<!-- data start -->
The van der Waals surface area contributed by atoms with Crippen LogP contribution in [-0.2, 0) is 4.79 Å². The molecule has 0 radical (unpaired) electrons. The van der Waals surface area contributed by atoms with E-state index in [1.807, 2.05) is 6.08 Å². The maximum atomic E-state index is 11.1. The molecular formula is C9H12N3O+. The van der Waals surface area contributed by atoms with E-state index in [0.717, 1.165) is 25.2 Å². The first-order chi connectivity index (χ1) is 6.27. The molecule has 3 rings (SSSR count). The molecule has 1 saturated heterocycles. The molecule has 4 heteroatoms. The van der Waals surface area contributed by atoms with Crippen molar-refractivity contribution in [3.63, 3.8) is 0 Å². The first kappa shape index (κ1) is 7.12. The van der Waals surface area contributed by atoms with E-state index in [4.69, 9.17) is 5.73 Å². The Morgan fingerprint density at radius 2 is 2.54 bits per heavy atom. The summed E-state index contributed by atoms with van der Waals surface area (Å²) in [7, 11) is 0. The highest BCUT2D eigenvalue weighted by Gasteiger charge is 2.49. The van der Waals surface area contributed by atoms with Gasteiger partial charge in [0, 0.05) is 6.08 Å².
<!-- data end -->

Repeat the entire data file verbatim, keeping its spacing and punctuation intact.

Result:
The van der Waals surface area contributed by atoms with Crippen LogP contribution in [-0.2, 0) is 4.79 Å². The molecule has 0 radical (unpaired) electrons. The van der Waals surface area contributed by atoms with E-state index in [1.807, 2.05) is 6.08 Å². The maximum atomic E-state index is 11.1. The molecular formula is C9H12N3O+. The van der Waals surface area contributed by atoms with E-state index in [0.717, 1.165) is 25.2 Å². The first-order chi connectivity index (χ1) is 6.27. The molecule has 3 rings (SSSR count). The molecule has 1 saturated heterocycles. The molecule has 4 heteroatoms. The van der Waals surface area contributed by atoms with Crippen molar-refractivity contribution in [3.63, 3.8) is 0 Å². The first kappa shape index (κ1) is 7.12. The van der Waals surface area contributed by atoms with E-state index in [4.69, 9.17) is 5.73 Å². The Morgan fingerprint density at radius 2 is 2.54 bits per heavy atom. The summed E-state index contributed by atoms with van der Waals surface area (Å²) in [7, 11) is 0. The highest BCUT2D eigenvalue weighted by Gasteiger charge is 2.49. The van der Waals surface area contributed by atoms with Gasteiger partial charge in [0, 0.05) is 6.08 Å².